Symptoms of pregnancy
You may notice some signs and symptoms before you even take a pregnancy test. Others will appear weeks later, as your hormone levels change.
A missed period is one of the earliest symptoms of pregnancy (and maybe the most classic one). However, a missed period doesn’t necessarily mean you’re pregnant, especially if your cycle tends to be irregular.
There are many health conditions other than pregnancy that can cause a late or missed period.
Headaches are common in early pregnancy. They’re usually caused by altered hormone levels and increased blood volume. Contact your doctor if your headaches don’t go away or are especially painful.
Some women may experience light bleeding and spotting in early pregnancy. This bleeding is most often the result of implantation. Implantation usually occurs one week after fertilization.
Early pregnancy bleeding can also result from relatively minor conditions such as an infection or irritation. The latter often affects the surface of the cervix (which is very sensitive during pregnancy).
Bleeding can also sometimes signal a serious pregnancy complication, such as miscarriage, ectopic pregnancy, or placenta previa. Always contact your doctor if you’re concerned.
You can expect to gain between 1 and 4 pounds in your first few months of pregnancy. Weight gain becomes more noticeable toward the beginning of your second trimester.
Hormones released during pregnancy can sometimes relax the valve between your stomach and esophagus. When stomach acid leaks out, this can result in heartburn.
Hormone changes during early pregnancy can slow down your digestive system. As a result, you may become constipated.
As the muscles in your uterus begin to stretch and expand, you may feel a pulling sensation that resembles menstrual cramps. If spotting or bleeding occurs alongside your cramps, it could signal a miscarriage or an ectopic pregnancy.
Hormones and stress on the muscles are the biggest causes of back pain in early pregnancy. Later on, your increased weight and shifted center of gravity may add to your back pain. Around half of all pregnant women report back pain during their pregnancy.
Pregnant women have an increased risk of anemia, which causes symptoms such as lightheadedness and dizziness.
The condition can lead to premature birth and low birth weight. Prenatal care usually involves screening for anemia.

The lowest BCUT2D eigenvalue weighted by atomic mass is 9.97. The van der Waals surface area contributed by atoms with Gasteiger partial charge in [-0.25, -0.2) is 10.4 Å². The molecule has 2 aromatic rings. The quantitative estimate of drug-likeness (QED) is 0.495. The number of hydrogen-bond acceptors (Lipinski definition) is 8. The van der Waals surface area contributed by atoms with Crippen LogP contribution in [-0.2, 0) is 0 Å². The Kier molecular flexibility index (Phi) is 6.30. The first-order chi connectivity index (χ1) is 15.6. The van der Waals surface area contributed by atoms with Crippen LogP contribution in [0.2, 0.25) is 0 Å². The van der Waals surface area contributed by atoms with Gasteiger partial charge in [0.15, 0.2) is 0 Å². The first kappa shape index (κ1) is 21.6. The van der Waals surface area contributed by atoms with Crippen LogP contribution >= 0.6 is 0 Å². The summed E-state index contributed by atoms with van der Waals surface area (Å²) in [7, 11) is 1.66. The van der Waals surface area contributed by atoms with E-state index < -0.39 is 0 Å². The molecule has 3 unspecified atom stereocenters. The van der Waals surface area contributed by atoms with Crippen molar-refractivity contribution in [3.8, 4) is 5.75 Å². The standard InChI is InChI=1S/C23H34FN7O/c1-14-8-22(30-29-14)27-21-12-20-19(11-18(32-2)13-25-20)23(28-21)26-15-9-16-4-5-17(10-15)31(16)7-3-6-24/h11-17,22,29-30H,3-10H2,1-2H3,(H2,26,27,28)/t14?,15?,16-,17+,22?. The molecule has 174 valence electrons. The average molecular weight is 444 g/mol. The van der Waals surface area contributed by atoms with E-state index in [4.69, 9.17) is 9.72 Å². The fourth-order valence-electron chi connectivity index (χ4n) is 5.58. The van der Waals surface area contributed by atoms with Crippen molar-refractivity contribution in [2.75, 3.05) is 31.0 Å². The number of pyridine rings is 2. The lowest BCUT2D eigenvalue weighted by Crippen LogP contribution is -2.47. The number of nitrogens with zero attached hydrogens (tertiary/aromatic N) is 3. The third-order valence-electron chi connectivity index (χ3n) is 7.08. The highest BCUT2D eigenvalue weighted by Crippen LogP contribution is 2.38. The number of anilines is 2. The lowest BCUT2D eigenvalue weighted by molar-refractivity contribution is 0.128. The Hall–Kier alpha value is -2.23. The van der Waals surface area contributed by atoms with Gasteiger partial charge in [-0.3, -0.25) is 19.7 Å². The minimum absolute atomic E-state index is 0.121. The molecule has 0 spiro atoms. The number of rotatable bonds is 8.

Between 14 and 23 percent of all pregnant women develop depression during their pregnancy. The many biological and emotional changes you experience can be contributing causes.
Be sure to tell your doctor if you don’t feel like your usual self.
Insomnia is another common symptom of early pregnancy. Stress, physical discomfort, and hormonal changes can be contributing causes. A balanced diet, good sleep habits, and yoga stretches can all help you get a good night’s sleep.
Breast changes are one of the first noticeable signs of pregnancy. Even before you’re far enough along for a positive test, your breasts may begin to feel tender, swollen, and generally heavy or full. Your nipples may also become larger and more sensitive, and the areolae may darken.
Because of increased androgen hormones, many women experience acne in early pregnancy. These hormones can make your skin oilier, which can clog pores. Pregnancy acne is usually temporary and clears up after the baby is born.
Vomiting is a component of “morning sickness,” a common symptom that usually appears within the first four months. Morning sickness is often the first sign that you’re pregnant. Increased hormones during early pregnancy are the main cause.
Hip pain is common during pregnancy and tends to increase in late pregnancy. It can have a variety of causes, including:
- pressure on your ligaments
- changes in your posture
- a heavier uterus
Diarrhea and other digestive difficulties occur frequently during pregnancy. Hormone changes, a different diet, and added stress are all possible explanations. If diarrhea lasts more than a few days, contact your doctor to make sure you don’t become dehydrated.
Stress and pregnancy
While pregnancy is usually a happy time, it can also be a source of stress. A new baby means big changes to your body, your personal relationships, and even your finances. Don’t hesitate to ask your doctor for help if you begin to feel overwhelmed.